A recent change in MasterCard Inc.'s PCI compliance requirements means merchants processing between one million and six million transactions annually will likely have to spend more time and money on PCI compliance.
Under the new rules, Level 2 merchants must hire a PCI-approved auditor to complete an annual onsite data security assessment by Dec. 31, 2010. Previously, those merchants were only required to complete an annual self-assessment questionnaire in order to comply with MasterCard's Site Data Protection Program. The Payment Card Industry Data Security Standard (PCI DSS) forms the baseline for MasterCard's Site Data Protection Program.
The changes were announced in MasterCard's Global Security Bulletin on June 15 and distributed to MasterCard acquirers and processors, according to Chris Monteiro, spokesman for the Purchase, N.Y.-based company.
"The current enhancement of validation requirements for PCI compliance provides for independent third-party review, enabling consistency of application and implementation of DSS requirements," Monteiro wrote in an email.
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MasterCard estimates fewer than 2,000 merchants will be directly affected by the revised rules. The onsite assessment must be conducted by a Qualified Security Assessor; the PCI Security Standards Council governs training and approval of QSAs.
Diana Kelley, founder and partner at consulting firm SecurityCurve, said onsite assessment aren't cheap; prices vary significantly depending on the number of locations that need to be assessed.
"Even though it's going to cost Level 2s money -- and most likely time too -- I think it makes sense to have them go through an on-site independent assessment," she said. "Self-assessment is fairly tricky. It's easy to overlook something significant in your own environment."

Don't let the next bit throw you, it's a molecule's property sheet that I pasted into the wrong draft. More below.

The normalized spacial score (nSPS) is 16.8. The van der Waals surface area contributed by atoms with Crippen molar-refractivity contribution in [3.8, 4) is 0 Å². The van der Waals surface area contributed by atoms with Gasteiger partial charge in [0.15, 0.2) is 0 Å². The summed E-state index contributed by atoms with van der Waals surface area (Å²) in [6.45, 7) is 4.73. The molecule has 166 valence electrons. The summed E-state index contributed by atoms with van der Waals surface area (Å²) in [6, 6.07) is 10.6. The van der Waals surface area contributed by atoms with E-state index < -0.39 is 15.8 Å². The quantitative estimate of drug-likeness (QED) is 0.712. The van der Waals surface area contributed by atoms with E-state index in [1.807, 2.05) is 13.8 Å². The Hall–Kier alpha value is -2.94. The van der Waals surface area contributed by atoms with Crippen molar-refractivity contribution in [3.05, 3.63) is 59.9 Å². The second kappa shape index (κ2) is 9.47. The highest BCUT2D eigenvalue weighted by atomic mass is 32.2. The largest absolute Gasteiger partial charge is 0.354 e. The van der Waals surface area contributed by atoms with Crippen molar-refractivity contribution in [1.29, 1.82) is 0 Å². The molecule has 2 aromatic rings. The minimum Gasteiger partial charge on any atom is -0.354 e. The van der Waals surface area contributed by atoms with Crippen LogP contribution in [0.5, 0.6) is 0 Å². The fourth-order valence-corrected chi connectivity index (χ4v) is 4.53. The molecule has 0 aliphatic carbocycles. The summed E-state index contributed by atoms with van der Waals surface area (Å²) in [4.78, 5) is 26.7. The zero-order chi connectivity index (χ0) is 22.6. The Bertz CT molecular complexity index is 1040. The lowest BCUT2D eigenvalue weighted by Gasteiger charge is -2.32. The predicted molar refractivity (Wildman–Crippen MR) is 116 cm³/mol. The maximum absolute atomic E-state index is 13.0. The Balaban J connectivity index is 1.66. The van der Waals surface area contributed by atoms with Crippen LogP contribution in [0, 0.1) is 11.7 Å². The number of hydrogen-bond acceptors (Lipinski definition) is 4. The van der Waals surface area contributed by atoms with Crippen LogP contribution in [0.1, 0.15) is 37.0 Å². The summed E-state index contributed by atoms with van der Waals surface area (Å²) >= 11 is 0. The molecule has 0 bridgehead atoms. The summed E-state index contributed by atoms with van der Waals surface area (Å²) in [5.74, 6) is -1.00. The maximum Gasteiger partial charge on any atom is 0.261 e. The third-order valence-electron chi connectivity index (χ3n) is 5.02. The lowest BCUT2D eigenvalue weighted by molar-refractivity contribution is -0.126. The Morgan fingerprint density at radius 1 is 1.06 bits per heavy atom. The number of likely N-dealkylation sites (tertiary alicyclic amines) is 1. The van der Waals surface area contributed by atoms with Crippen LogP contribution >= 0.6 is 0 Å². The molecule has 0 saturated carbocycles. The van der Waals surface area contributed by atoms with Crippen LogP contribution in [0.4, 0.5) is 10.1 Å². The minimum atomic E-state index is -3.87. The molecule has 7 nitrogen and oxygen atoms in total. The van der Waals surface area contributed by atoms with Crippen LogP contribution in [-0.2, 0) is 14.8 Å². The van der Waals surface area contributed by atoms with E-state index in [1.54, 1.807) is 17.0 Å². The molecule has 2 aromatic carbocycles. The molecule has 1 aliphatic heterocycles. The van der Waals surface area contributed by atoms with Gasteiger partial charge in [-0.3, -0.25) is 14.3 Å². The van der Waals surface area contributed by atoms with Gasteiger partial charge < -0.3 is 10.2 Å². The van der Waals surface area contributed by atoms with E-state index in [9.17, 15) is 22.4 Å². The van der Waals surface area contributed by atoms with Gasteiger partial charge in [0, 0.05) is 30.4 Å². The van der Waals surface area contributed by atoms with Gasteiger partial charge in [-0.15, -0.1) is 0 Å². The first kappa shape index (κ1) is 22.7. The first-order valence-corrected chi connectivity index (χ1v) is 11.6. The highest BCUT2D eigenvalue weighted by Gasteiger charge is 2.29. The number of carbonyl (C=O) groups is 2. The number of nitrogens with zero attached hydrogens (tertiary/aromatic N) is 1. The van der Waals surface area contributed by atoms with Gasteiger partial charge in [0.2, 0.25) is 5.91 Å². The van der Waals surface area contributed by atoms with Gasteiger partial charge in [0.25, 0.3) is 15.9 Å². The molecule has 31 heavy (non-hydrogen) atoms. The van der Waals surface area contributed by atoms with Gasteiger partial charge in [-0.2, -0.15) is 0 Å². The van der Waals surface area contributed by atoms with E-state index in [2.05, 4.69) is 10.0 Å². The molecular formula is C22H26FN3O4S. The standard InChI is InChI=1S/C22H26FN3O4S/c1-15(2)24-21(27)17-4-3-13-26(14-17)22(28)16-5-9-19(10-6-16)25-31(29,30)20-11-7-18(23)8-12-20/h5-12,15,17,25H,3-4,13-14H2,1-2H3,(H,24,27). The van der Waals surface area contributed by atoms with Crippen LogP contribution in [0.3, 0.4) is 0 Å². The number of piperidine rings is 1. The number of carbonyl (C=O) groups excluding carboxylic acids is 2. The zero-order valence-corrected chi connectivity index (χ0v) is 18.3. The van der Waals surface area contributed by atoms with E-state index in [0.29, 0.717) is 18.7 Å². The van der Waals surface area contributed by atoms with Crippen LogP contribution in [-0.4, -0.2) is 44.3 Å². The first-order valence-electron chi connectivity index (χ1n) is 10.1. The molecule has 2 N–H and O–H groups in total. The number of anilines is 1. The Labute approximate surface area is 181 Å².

Indeed, when VeriSign QSAs are called in to review a self-assessment questionnaire (SAQ), they find a lot of mistakes, said Branden Williams, PCI practice director at VeriSign Inc.
"They just don't have the experience and don't really know how to answer some of the questions," he said. "And it can cause companies to spend a lot more money on remediation than they need to."
Some merchants are fighting the change, Williams said, but he called it a smart move by MasterCard. Many Level 2 merchants are actually large companies and many are household names, he said.
Visa Inc., however, is not planning similar changes in its PCI compliance requirements. In a statement released Friday, the San Francisco-based company said it believes its "approach to compliance validation provides large merchants greater flexibility to choose the validation method that best works for their business, while also driving the payments industry towards greater data security.
"Through a combination of incentives, fines, training and resources, Visa has created a risk-based compliance framework that is responsive to merchant needs and encourages ongoing vigilance in data security," Visa continued. "Mandating on-site assessments for all Level 2 merchants may introduce potentially unnecessary costs to merchants in an already challenging business environment, without a demonstrated increase in security. While Visa always encourages merchants to invest in objective, third-party reviews, the industry must recognize and support merchants with the internal capabilities and expertise to conduct thorough self assessments."
Chris Mark, CEO and president of consulting firm The Aegenis Group Inc., also criticized MasterCard's added requirement. He noted in a blog post that all the companies involved in the five largest breaches had been assessed or were in the process of being assessed by a QSA.
"One has to question the value of requiring more merchants to engage QSAs when the anecdotal evidence suggests the use of a QSA does not appreciably reduce the likelihood of a breach," he wrote.
VeriSign's Williams said Level 2 merchants should have a PCI QSA conduct a basic readiness assessment to see how accurately they've answered the SAQ and whether they're working on the most appropriate version of the SAQ for their business. Work needs to start now in order to have time for any remediation and to meet the compliance deadline, he said.
MasterCard's new requirements ultimately put more pressure on the PCI SSC to focus on QSA quality assurance, Williams said. "Everyone knows there's good and bad QSAs," he said.